So why should you write a business plan?
Because writing a business plan can give you:
Most important, writing a business plan is a way to help you succeed. That's because writing a plan forces you to answer tough questions about every aspect of your business, including the close relationship between it and your personal life.
A typical business plan has the following elements:
The Scotia Plan Writer for business™ helps you complete these key elements, while allowing you to customize your finished plan using Microsoft Word to edit and add material.
Before you begin writing, collect relevant materials. These may include:
The first section of your business plan is designed to help you answer these questions.
This section presents basic information about your business. Some information you enter will be used to fill in a cover letter and a cover page, if you decide to print them as part of your final document.
Helpful tips:1. If you’re ever unsure, check out the "help"
As a small business owner, you are your own boss. The plans you make now for your business can help you achieve your personal goals, whatever they may be.
It's essential to keep in mind what's important to you and what you want to achieve in both your business and your personal life when writing your business plan.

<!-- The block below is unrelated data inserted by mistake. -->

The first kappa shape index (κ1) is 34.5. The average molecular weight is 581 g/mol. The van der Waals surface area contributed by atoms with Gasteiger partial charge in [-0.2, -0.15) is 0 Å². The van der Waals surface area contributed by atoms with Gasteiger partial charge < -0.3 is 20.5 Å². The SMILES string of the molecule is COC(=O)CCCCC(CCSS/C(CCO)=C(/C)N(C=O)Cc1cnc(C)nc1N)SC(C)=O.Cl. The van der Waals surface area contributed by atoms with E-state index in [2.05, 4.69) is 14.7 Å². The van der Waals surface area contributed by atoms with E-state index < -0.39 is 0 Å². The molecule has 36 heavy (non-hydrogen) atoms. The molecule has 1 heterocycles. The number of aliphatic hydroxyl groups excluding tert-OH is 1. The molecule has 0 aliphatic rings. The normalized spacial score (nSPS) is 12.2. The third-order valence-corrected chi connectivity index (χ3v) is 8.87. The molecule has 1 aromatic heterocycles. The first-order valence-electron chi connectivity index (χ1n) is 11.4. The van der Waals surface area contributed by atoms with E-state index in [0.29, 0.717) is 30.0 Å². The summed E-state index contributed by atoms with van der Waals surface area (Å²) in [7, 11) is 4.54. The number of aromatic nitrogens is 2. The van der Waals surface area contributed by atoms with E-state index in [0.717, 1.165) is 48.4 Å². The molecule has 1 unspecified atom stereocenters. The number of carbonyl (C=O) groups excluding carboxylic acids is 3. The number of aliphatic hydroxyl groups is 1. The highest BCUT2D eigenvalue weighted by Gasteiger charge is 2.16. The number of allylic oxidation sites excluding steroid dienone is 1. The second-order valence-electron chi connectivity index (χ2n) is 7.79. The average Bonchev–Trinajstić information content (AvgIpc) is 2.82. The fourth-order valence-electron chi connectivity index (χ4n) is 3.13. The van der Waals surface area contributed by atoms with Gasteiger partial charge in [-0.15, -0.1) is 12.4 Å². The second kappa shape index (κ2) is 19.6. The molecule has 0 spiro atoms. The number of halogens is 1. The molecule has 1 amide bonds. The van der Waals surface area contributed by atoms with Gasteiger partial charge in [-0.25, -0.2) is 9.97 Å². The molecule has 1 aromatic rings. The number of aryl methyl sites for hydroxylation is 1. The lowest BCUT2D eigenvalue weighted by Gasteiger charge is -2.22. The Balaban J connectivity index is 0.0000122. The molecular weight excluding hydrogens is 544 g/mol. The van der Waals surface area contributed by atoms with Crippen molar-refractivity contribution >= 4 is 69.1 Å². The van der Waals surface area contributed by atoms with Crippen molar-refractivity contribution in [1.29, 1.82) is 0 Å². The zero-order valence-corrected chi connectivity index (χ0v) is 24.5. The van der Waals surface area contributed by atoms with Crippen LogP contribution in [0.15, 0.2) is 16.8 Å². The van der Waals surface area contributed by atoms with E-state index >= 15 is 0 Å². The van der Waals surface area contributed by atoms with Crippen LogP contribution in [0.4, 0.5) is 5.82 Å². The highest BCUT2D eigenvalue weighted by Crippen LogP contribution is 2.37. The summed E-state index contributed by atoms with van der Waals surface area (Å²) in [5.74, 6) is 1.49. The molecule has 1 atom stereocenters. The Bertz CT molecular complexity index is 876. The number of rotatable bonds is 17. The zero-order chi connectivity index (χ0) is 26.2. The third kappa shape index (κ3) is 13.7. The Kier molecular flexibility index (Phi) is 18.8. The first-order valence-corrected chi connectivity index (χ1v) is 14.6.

Brief, compelling, and easy to grasp, your Business Vision can be a valuable tool for communicating what makes your business tick to advisors, investors, employees, suppliers, and even customers.
Objectives help you track your business' success according to plan. Your objectives might set targets for sales, profitability, even hours of personal time per week - whatever is most relevant to you, your business, and success as you define it.
By thinking carefully about the marketplace in which your business runs, you'll be better prepared to seize opportunities and deal with challenges.
Every industry is shaped by a range of factors that affect how customers behave and businesses operate. As you consider industry factors and trends, pay special attention to those you think present special opportunities or challenges for your business.
Describe factors and trends affecting your industry, and consider their implications for your business. Issues to think about include:
Demographic: These refer to the basic characteristics your customers tend to have in common, like age, income level, geography or gender. (open dialog window to learn more about Demographic Factors and Trends) Learn More